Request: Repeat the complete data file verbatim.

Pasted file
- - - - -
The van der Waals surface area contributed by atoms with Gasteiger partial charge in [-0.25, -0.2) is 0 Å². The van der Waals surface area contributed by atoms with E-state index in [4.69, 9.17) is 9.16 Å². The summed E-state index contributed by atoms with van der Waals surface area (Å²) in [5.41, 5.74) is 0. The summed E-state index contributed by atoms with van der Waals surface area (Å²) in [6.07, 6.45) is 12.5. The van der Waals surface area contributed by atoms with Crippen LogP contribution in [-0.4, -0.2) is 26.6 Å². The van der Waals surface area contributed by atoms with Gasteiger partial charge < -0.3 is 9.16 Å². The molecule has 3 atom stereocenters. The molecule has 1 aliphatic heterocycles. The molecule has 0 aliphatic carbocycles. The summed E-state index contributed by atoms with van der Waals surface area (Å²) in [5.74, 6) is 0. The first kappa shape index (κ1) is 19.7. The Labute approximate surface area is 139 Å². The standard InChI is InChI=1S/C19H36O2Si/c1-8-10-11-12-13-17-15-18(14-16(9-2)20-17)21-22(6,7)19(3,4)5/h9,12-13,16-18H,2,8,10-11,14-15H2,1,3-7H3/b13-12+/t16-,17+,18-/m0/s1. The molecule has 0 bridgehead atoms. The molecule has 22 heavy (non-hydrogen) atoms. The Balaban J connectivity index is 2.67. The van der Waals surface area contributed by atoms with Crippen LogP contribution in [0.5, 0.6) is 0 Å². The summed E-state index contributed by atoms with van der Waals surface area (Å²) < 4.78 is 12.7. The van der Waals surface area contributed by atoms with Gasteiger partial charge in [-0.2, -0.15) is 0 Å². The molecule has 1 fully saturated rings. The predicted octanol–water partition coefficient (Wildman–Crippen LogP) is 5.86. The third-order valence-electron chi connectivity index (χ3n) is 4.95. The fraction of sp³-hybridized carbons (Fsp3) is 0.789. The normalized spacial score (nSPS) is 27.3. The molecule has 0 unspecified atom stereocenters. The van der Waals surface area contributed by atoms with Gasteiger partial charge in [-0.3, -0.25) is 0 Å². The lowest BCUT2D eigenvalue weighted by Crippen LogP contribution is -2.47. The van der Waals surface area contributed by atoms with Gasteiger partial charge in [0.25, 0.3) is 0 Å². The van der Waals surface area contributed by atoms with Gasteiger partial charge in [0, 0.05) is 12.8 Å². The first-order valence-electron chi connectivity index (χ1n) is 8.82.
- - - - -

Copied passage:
The van der Waals surface area contributed by atoms with Gasteiger partial charge in [-0.25, -0.2) is 0 Å². The van der Waals surface area contributed by atoms with E-state index in [4.69, 9.17) is 9.16 Å². The summed E-state index contributed by atoms with van der Waals surface area (Å²) in [5.41, 5.74) is 0. The summed E-state index contributed by atoms with van der Waals surface area (Å²) in [6.07, 6.45) is 12.5. The van der Waals surface area contributed by atoms with Crippen LogP contribution in [-0.4, -0.2) is 26.6 Å². The van der Waals surface area contributed by atoms with Gasteiger partial charge < -0.3 is 9.16 Å². The molecule has 3 atom stereocenters. The molecule has 1 aliphatic heterocycles. The molecule has 0 aliphatic carbocycles. The summed E-state index contributed by atoms with van der Waals surface area (Å²) in [5.74, 6) is 0. The first kappa shape index (κ1) is 19.7. The Labute approximate surface area is 139 Å². The standard InChI is InChI=1S/C19H36O2Si/c1-8-10-11-12-13-17-15-18(14-16(9-2)20-17)21-22(6,7)19(3,4)5/h9,12-13,16-18H,2,8,10-11,14-15H2,1,3-7H3/b13-12+/t16-,17+,18-/m0/s1. The molecule has 0 bridgehead atoms. The molecule has 22 heavy (non-hydrogen) atoms. The Balaban J connectivity index is 2.67. The van der Waals surface area contributed by atoms with Crippen LogP contribution in [0.5, 0.6) is 0 Å². The summed E-state index contributed by atoms with van der Waals surface area (Å²) < 4.78 is 12.7. The van der Waals surface area contributed by atoms with Gasteiger partial charge in [-0.2, -0.15) is 0 Å². The molecule has 1 fully saturated rings. The predicted octanol–water partition coefficient (Wildman–Crippen LogP) is 5.86. The third-order valence-electron chi connectivity index (χ3n) is 4.95. The fraction of sp³-hybridized carbons (Fsp3) is 0.789. The normalized spacial score (nSPS) is 27.3. The molecule has 0 unspecified atom stereocenters. The van der Waals surface area contributed by atoms with Gasteiger partial charge in [-0.3, -0.25) is 0 Å². The lowest BCUT2D eigenvalue weighted by Crippen LogP contribution is -2.47. The van der Waals surface area contributed by atoms with Gasteiger partial charge in [0.25, 0.3) is 0 Å². The van der Waals surface area contributed by atoms with Gasteiger partial charge in [0, 0.05) is 12.8 Å². The first-order valence-electron chi connectivity index (χ1n) is 8.82.